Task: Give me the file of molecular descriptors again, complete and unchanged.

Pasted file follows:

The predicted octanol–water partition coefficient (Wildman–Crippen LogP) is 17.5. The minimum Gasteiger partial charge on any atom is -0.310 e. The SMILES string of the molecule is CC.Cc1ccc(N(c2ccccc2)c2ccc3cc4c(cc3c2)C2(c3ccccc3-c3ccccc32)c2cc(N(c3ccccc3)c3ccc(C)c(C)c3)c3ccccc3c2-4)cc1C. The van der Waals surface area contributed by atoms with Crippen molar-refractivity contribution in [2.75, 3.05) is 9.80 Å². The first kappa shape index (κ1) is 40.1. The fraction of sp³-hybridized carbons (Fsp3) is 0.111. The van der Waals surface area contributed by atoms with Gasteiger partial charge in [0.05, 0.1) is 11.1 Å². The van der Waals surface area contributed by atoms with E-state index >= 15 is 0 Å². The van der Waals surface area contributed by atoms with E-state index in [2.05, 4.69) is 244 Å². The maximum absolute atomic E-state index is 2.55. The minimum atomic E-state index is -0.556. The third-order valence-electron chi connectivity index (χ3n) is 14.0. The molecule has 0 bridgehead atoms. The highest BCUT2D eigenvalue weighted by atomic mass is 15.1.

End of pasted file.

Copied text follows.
The predicted octanol–water partition coefficient (Wildman–Crippen LogP) is 17.5. The minimum Gasteiger partial charge on any atom is -0.310 e. The SMILES string of the molecule is CC.Cc1ccc(N(c2ccccc2)c2ccc3cc4c(cc3c2)C2(c3ccccc3-c3ccccc32)c2cc(N(c3ccccc3)c3ccc(C)c(C)c3)c3ccccc3c2-4)cc1C. The van der Waals surface area contributed by atoms with Crippen molar-refractivity contribution in [2.75, 3.05) is 9.80 Å². The first kappa shape index (κ1) is 40.1. The fraction of sp³-hybridized carbons (Fsp3) is 0.111. The van der Waals surface area contributed by atoms with Gasteiger partial charge in [0.05, 0.1) is 11.1 Å². The van der Waals surface area contributed by atoms with E-state index >= 15 is 0 Å². The van der Waals surface area contributed by atoms with E-state index in [2.05, 4.69) is 244 Å². The maximum absolute atomic E-state index is 2.55. The minimum atomic E-state index is -0.556. The third-order valence-electron chi connectivity index (χ3n) is 14.0. The molecule has 0 bridgehead atoms. The highest BCUT2D eigenvalue weighted by atomic mass is 15.1.